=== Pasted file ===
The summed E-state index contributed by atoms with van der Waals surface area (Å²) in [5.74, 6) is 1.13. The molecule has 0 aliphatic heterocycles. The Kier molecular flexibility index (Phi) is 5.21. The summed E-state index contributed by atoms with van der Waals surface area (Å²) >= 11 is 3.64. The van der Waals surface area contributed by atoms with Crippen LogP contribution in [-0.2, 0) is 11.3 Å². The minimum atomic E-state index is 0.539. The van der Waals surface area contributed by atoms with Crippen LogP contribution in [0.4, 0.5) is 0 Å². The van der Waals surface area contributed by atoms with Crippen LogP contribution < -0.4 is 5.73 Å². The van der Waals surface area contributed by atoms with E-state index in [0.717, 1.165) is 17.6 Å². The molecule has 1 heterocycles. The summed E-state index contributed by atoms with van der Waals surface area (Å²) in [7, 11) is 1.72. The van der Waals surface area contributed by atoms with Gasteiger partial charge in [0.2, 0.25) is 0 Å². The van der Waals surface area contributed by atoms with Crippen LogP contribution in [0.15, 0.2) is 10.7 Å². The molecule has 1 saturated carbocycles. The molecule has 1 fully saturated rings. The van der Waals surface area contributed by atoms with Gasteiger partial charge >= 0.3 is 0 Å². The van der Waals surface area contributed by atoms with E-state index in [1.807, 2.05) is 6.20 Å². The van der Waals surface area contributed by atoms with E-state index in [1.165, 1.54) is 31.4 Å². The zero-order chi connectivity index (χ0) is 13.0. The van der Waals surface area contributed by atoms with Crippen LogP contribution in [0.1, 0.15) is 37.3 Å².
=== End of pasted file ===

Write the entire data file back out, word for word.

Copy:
The summed E-state index contributed by atoms with van der Waals surface area (Å²) in [5.74, 6) is 1.13. The molecule has 0 aliphatic heterocycles. The Kier molecular flexibility index (Phi) is 5.21. The summed E-state index contributed by atoms with van der Waals surface area (Å²) >= 11 is 3.64. The van der Waals surface area contributed by atoms with Crippen LogP contribution in [-0.2, 0) is 11.3 Å². The minimum atomic E-state index is 0.539. The van der Waals surface area contributed by atoms with Crippen LogP contribution in [0.4, 0.5) is 0 Å². The van der Waals surface area contributed by atoms with Crippen LogP contribution < -0.4 is 5.73 Å². The van der Waals surface area contributed by atoms with E-state index in [0.717, 1.165) is 17.6 Å². The molecule has 1 heterocycles. The summed E-state index contributed by atoms with van der Waals surface area (Å²) in [7, 11) is 1.72. The van der Waals surface area contributed by atoms with Gasteiger partial charge in [0.2, 0.25) is 0 Å². The van der Waals surface area contributed by atoms with Crippen LogP contribution in [0.15, 0.2) is 10.7 Å². The molecule has 1 saturated carbocycles. The molecule has 1 fully saturated rings. The van der Waals surface area contributed by atoms with Gasteiger partial charge >= 0.3 is 0 Å². The van der Waals surface area contributed by atoms with E-state index in [1.807, 2.05) is 6.20 Å². The van der Waals surface area contributed by atoms with E-state index in [1.165, 1.54) is 31.4 Å². The zero-order chi connectivity index (χ0) is 13.0. The van der Waals surface area contributed by atoms with Crippen LogP contribution in [0.1, 0.15) is 37.3 Å².